Nicolas Maduro posted a 40-minute livestream of his plans for carnival as Venezuela continues to collapse, and Guaido hints at snatching the government from under him

maduro carnival livestreamVenezuelan President Nicolás Maduro discussed plans for Venezuela's upcoming Carnaval celebrations on Wednesday while the country continues to crumble.Nicolás Maduro/Twitter

  • Venezuelan President Nicolás Maduro recorded a lengthy livestream on Wednesday, talking about the state's carnival plans and showing Venezuelans celebrating.
  • It came four days after at least two people died and at least 300 more were injured in violent clashes over the government's refusal to let in humanitarian aid.
  • Meanwhile, self-declared interim president Juan Guaidó is planning to end his exile in Colombia, and mobilizing protests in Venezuela. 

Venezuelan leader Nicolás Maduro on Wednesday tweeted a 40-minute-long livestream on Periscope about the government's carnival preparations as the country further spirals into crisis.

Carnival - or "Carnaval" as known in Venezuela - is a big celebration celebrated before Lent every year, in which people dress up in costumes, dance, and attend parades with floats.

Maduro's video came after a weekend of violent clashes when state forces barred activists from bringing in aid through the Colombian and Brazilian borders.

Venezuelan demonstrators throw stones during clashes with authorities, at the border between Brazil and Venezuela, Saturday, Feb.23, 2019. Tensions are running high in the Brazilian border city of Pacaraima. Thousands remained at the city's international border crossing with Venezuela to demand the entry of food and medicine.(AP Photo/Ivan Valencia)Venezuelan demonstrators throw stones during clashes with authorities, at the border between Brazil and Venezuela, Saturday, Feb.23, 2019. Tensions are running high in the Brazilian border city of Pacaraima. Thousands remained at the city's international border crossing with Venezuela to demand the entry of food and medicine.(AP Photo/Ivan Valencia)Associated Press

Police fired tear gas and pellets on protesters, killing at least two and injuring at least 300, The Associated Press (AP) reported. More than 300 Venezuelan soldiers defected and fled to Colombia after the unrest, the AP added.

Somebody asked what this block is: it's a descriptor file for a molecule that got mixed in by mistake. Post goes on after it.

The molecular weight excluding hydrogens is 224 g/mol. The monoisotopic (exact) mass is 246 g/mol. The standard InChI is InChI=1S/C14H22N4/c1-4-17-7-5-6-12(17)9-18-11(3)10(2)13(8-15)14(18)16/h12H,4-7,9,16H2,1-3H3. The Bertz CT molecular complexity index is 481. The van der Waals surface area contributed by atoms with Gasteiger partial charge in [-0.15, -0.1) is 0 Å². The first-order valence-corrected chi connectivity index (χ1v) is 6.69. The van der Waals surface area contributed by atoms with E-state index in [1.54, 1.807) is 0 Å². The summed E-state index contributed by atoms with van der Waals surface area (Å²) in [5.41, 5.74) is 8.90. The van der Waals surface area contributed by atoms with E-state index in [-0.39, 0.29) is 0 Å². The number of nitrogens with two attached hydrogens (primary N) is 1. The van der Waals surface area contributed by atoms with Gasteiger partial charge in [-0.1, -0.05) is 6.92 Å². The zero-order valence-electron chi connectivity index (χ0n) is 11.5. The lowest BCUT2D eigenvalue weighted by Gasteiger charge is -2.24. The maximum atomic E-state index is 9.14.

Read more: Photos show chaos in Venezuela as protesters and soldiers clash over humanitarian aid shipments

But in his lengthy stream, Maduro primarily focused on his plans for a "safe carnival" in 2019. The video showed Venezuelans in costumes dancing and celebrating, as the president calls on ministers, governors and mayors to explain how the government will ensure smooth festivities. 

Maduro then mused about cute children in costuems before announcing that he will also dress up and join the celebration.

The leader is often criticized for organizing big celebrations and performances, like salsa dancing, as a distraction from the humanitarian and economic crisis plaguing the nation.

Read more: Venezuela's president ate steak at Salt Bae's restaurant while people in his country are starving

Last Saturday he was slammed for dancing at a concert while government forces blocked the entry of food and medicine at the borders. 

Maduro addressed his critics in his Wednesday livestream, saying: "The imperialists were mad that I was dancing. We [Venezuelans] always dance because we are a happy people and this is a revolution of joy."

The video also showed images of pro-government rallies, with Maduro saying that the majority of Venezuelans oppose international intervention.

Maduro and his allies around the world - like Russia, China, and Syria - have opposed foreign support for his opponent Juan Guaidó, who declared himself Venezuela's interim government last month.

Maduro also mocked Guaidó's slogan while discussing Carnaval plans. "We are making progress," he said, adding Guaidó's slogan: "Vamos bien."

Juan GuaidoVenezuelan opposition leader Juan Guaido, who many nations have recognized as the country's rightful interim ruler speaks to the media in the area of a warehouse where humanitarian aid for Venezuela has been collected in Cucuta, Colombia, February 23, 2019.Luisa Gonzalez/Reuters

Guaidó is currently exiled in Colombia, and has met with US Vice President Mike Pence and the Lima Group, a regional bloc established to end the Venezuelan crisis.

Guaidó told his supporters via video on Tuesday that he is currently planning his return to the Venezuelan capital of Caracas to mobilize his supporters. The exact date of his arrival and next steps will be made public in the coming days, he added.

He said he refuses "this compromise of having to fight from abroad," referring to Colombia, and said that Maduro is "alone and desperate." 

Guaidó also posted an audio message, urging his supporters to keep mobilizing and and announcing unspecified actions to garner support from military and government workers.

Though military leaders in Venezuela publicly backed Maduro last month, Guaidó has claimed that he had met some members of the military in secret.

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